The real scandal at Fannie Mae.

Commentary about business and finance.
Oct. 7 2004 4:44 PM

The Truth About Fannie

The real scandal at Fannie Mae.

(Continued from Page 1)

To which bond investors and traders, a bunch of guys not known for blind faith, say: Riiiight.

Investors permit interest rates from Fannie Mae to be lower than those they demand from, say, Citigroup, and only a bit higher than those they demand from Uncle Sam. In general, the academic consensus holds that Fannie Mae enjoys a 40-basis-point advantage on borrowing over private-sector borrowers. (If Mortgage Lender X borrows at 6 percent, Fannie Mae borrows at 5.6 percent.)

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In other words, investors plainly think there is some implicit government guarantee of Fannie's debt. Not a total guarantee, but a pretty substantial one. If things went seriously amiss at Fannie Mae, they believe, the government would somehow step in. Meanwhile, there's plenty of evidence to suggest that Fannie Mae enjoys most-favored-company status. The president appoints five of the company's 18 directors. Fannie Mae doesn't have to register its mortgage-backed securities with the Securities and Exchange Commission. It has its own regulator, OFHEO. It doesn't pay state and local taxes and is subject to lower capital requirements than banks. Everybody knows that Fannie Mae is too big and too important to fail, and that the government and Congress have a huge stake in Fannie Mae's success.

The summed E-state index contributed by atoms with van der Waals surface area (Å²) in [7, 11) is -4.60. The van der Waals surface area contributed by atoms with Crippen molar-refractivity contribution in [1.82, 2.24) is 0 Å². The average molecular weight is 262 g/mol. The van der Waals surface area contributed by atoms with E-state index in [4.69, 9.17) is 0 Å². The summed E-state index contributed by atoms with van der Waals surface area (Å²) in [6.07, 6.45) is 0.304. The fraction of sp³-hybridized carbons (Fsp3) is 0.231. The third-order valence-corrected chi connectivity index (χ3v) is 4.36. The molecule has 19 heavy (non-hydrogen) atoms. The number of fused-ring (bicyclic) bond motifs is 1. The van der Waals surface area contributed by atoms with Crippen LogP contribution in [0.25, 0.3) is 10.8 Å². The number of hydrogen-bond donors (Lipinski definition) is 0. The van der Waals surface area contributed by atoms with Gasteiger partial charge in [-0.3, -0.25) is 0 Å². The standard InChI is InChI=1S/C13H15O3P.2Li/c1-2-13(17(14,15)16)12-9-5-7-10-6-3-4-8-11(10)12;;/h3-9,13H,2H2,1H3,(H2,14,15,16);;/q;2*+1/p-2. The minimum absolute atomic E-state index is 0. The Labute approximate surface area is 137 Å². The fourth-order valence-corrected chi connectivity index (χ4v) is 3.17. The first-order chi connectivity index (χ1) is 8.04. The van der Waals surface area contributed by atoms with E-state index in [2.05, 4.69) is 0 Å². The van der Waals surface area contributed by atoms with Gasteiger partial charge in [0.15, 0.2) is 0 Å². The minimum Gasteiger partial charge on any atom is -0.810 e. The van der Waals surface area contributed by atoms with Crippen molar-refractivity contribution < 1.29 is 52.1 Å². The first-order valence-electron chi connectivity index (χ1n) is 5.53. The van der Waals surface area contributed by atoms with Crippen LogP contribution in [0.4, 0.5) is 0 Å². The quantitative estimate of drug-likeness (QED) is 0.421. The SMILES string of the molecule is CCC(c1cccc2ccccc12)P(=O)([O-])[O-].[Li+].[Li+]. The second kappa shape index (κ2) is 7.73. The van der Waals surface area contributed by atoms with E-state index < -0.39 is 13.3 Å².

Fannie Mae is taking a beating on the Hill and in the marketplace of public opinion. The stock is down, and the stock of CEO Raines is down even more. (One of the undiscussed subtexts here is that Fannie Mae, an equal opportunity political donor, has become something of a holding pen for key Democrats.) But while there may be calls to privatize the company or revoke some of its privileges, the smart money is betting no significant changes are in the offing.

If mortgage-backed securities traders and investors really feared that Fannie's special status was threatened, prices would shift, and the rates on its debt would be rising. But after some unease last week, the spreads between government debt and Fannie Mae's debt have returned to their levels of two weeks ago. Investors are still suspending their disbelief.

Daniel Gross is a longtime Slate contributor. His most recent book is Better, Stronger, Faster. Follow him on Twitter.

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